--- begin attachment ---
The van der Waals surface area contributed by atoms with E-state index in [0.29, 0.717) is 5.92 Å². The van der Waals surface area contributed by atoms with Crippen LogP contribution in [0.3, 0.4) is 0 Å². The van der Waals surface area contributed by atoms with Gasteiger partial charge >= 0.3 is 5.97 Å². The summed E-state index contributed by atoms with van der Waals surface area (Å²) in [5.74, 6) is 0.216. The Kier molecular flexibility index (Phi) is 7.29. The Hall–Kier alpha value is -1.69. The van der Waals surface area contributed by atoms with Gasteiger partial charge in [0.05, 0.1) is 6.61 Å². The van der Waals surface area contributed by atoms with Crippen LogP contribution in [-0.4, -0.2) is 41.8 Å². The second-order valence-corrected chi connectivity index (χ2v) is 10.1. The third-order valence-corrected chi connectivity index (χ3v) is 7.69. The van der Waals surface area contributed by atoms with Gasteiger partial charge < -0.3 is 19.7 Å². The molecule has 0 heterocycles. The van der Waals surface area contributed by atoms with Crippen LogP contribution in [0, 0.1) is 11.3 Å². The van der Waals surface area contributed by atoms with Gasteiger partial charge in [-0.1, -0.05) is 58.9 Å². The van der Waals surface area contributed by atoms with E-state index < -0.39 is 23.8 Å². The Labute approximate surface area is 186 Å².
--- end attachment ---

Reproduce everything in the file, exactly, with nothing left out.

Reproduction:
The van der Waals surface area contributed by atoms with E-state index in [0.29, 0.717) is 5.92 Å². The van der Waals surface area contributed by atoms with Crippen LogP contribution in [0.3, 0.4) is 0 Å². The van der Waals surface area contributed by atoms with Gasteiger partial charge >= 0.3 is 5.97 Å². The summed E-state index contributed by atoms with van der Waals surface area (Å²) in [5.74, 6) is 0.216. The Kier molecular flexibility index (Phi) is 7.29. The Hall–Kier alpha value is -1.69. The van der Waals surface area contributed by atoms with Gasteiger partial charge in [0.05, 0.1) is 6.61 Å². The van der Waals surface area contributed by atoms with Crippen LogP contribution in [-0.4, -0.2) is 41.8 Å². The second-order valence-corrected chi connectivity index (χ2v) is 10.1. The third-order valence-corrected chi connectivity index (χ3v) is 7.69. The van der Waals surface area contributed by atoms with Gasteiger partial charge < -0.3 is 19.7 Å². The molecule has 0 heterocycles. The van der Waals surface area contributed by atoms with Crippen LogP contribution in [0, 0.1) is 11.3 Å². The van der Waals surface area contributed by atoms with Gasteiger partial charge in [-0.1, -0.05) is 58.9 Å². The van der Waals surface area contributed by atoms with E-state index < -0.39 is 23.8 Å². The Labute approximate surface area is 186 Å².